Background

Investigatory Powers Act

The Investigatory Powers Act 2016 regulates the use of surveillance by the State via methods including the interception of communications, the acquisition and examination of bulk data sets and the use of covert human intelligence sources (“CHIS”). It was introduced as a means of updating the legal basis upon which law enforcement and the intelligence agencies conduct surveillance, in part to reflect technological advances, and to enhance oversight and transparency.

Investigatory powers may be used only for specific purposes, including the detection or prevention of serious crime, for reasons of national security, if there is a threat to life or to protect the economic wellbeing of the UK.

Examples of the investigatory powers that the Act governs:

  • The interception of communications, e.g. listening to telephone calls
  • Equipment interference, e.g. covertly downloading the contents of a mobile phone
  • Obtaining communications data, e.g. the identification of the sender and recipient of an email (but not its content)
  • Acquiring internet connection records, e.g. tracking which websites have been visited by internet users
  • The retention of material obtained via the above methods
  • The use of CHIS

Some powers, such as interception and equipment interference, can be exercised in bulk. Bulk powers allow for the collection of large volumes of data which largely relate to individuals who are not of intelligence interest but which are likely to include data relating to terrorists and/or those involved in serious crime. This data can then be examined for information relating to individuals or activities of concern. Bulk powers may only be used by the security and intelligence agencies.

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The Act created a system of independent oversight by the newly created office of Investigatory Powers Commissioner, supported by other Judicial Commissioners (all of whom are serving or retired members of the senior judiciary).

Use of the most intrusive investigatory powers must be authorised by the Judicial Commissioners under the so-called “double lock” mechanism introduced by the Act. This is a mechanism requiring, in all but urgent cases, that a decision of the Secretary of State to issue an interception warrant be approved by a Judicial Commissioner.

Various provisions in the Act, in particular those permitting mass data collection, have been subject to legal challenge on the grounds that they amount to a violation of individuals’ privacy rights (Article 8 ECHR) and freedom of expression (Article 10 ECHR). The Act has been dubbed “the Snooper’s Charter” by various civil liberties groups.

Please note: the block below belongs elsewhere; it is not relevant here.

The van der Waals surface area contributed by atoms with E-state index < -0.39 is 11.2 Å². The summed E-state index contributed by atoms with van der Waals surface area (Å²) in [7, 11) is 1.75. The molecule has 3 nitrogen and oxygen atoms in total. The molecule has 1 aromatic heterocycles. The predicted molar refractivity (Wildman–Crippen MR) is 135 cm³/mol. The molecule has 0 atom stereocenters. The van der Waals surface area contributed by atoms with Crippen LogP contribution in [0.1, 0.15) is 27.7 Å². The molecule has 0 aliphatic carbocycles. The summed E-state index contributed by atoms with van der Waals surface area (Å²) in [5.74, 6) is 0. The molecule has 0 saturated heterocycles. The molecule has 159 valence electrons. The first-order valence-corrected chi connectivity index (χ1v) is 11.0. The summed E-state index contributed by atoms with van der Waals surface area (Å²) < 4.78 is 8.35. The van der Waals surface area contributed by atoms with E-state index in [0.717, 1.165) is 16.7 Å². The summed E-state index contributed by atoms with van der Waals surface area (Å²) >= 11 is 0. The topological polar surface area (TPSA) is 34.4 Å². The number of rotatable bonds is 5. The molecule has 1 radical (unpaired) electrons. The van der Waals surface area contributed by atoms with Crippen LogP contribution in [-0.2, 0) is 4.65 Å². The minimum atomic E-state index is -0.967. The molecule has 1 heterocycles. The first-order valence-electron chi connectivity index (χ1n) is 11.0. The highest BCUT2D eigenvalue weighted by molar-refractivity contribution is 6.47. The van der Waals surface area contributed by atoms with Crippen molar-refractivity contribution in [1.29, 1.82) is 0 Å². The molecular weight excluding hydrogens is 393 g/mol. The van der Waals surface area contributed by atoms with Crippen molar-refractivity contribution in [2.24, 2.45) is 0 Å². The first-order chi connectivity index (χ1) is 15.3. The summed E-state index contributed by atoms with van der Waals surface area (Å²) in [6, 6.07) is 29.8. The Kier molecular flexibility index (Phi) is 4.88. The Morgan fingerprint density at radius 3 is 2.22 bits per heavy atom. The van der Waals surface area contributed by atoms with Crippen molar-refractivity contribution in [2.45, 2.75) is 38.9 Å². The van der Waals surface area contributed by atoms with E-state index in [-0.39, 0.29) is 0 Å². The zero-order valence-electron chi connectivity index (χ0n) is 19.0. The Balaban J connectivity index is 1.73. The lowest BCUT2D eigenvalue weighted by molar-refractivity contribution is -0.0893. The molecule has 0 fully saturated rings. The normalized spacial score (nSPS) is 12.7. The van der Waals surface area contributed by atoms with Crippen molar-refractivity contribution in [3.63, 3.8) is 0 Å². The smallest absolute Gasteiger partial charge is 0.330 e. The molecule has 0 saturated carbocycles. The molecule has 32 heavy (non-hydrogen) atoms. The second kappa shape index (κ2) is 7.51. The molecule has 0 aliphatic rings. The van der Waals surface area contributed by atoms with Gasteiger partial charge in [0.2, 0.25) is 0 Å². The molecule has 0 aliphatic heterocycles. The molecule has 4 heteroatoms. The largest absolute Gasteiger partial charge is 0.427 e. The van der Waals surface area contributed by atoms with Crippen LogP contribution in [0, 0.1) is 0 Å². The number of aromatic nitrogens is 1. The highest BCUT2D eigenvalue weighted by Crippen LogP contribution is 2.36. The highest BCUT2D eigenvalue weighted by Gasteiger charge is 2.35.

In Big Brother Watch v UK (App nos 58170/13, 62322/14 and 24960/15) (GC) [2021] ECHR 439, the Grand Chamber of the ECtHR found that the pre-IPA 2016 regime for the bulk interception of electronic cross-border communications by the intelligence agencies did not contain adequate safeguards against abuses of power.

In R (National Council of Civil Liberties (Liberty)) v Secretary of State for the Home Department [2023] Civ 926, the Court of Appeal considered a challenge to the revised regime, as set out in the IPA 2016 and in accordance with certain proposed amendments to the Act. It held that Parts 3 – 7 of the Act were compatible, in all but one respect, with Articles 8 and 10 and EU retained law. The exception were the arrangements governing the transfer of material from bulk personal datasets to authorities in other states: these were not compatible with Article 10 because the safeguards governing such transfers were not contained in any legislation, code or publicly available policy or other document. The Court of Appeal remitted to the Divisional Court for determination the question of whether the provisions for bulk equipment interference warrants were compatible with art.10, given that there was no provision for prior independent authorisation of the examination of confidential journalistic material and information capable of identifying a journalist’s sources.

To find out more about how our team of barristers can advise on your issue, please contact the clerks.

For more information please contact our clerks.

Call +44 (0) 20 7410 2000 or click here to email

Investigatory Powers Act Barristers

King's Counsel

Jason Beer KC

Call 1992 | Silk 2011

Fiona Barton KC

Call 1986 | Silk 2011

Anne Studd KC

Call 1988 | Silk 2012

Francesca Whitelaw KC

Call 2003 | Silk 2023

Juniors (10+ years)

Andrew Waters

Call 1987

Russell Fortt

Call 1999

Charlotte Ventham

Call 2001

Beatrice Collier

Call 2004

Mark Thomas

Call 2006

Georgina Wolfe

Call 2006

Jonathan Dixey

Call 2007

Emma Price

Call 2007

Saara Idelbi

Call 2008

Robert Cohen

Call 2009

Robert Talalay

Call 2010

Alex Ustych

Call 2010

Catriona Hodge

Call 2012

Aaron Moss

Call 2013

Juniors (under 10 years)

John Goss

Call 2015

Peter Laverack

Call 2015

Aimee Riese

Call 2016

David Messling

Call 2017

Jennifer Wright

Call 2018

Conor Monighan

Call 2019

Paige Jones

Call 2021

Jack Palmer

Call 2022

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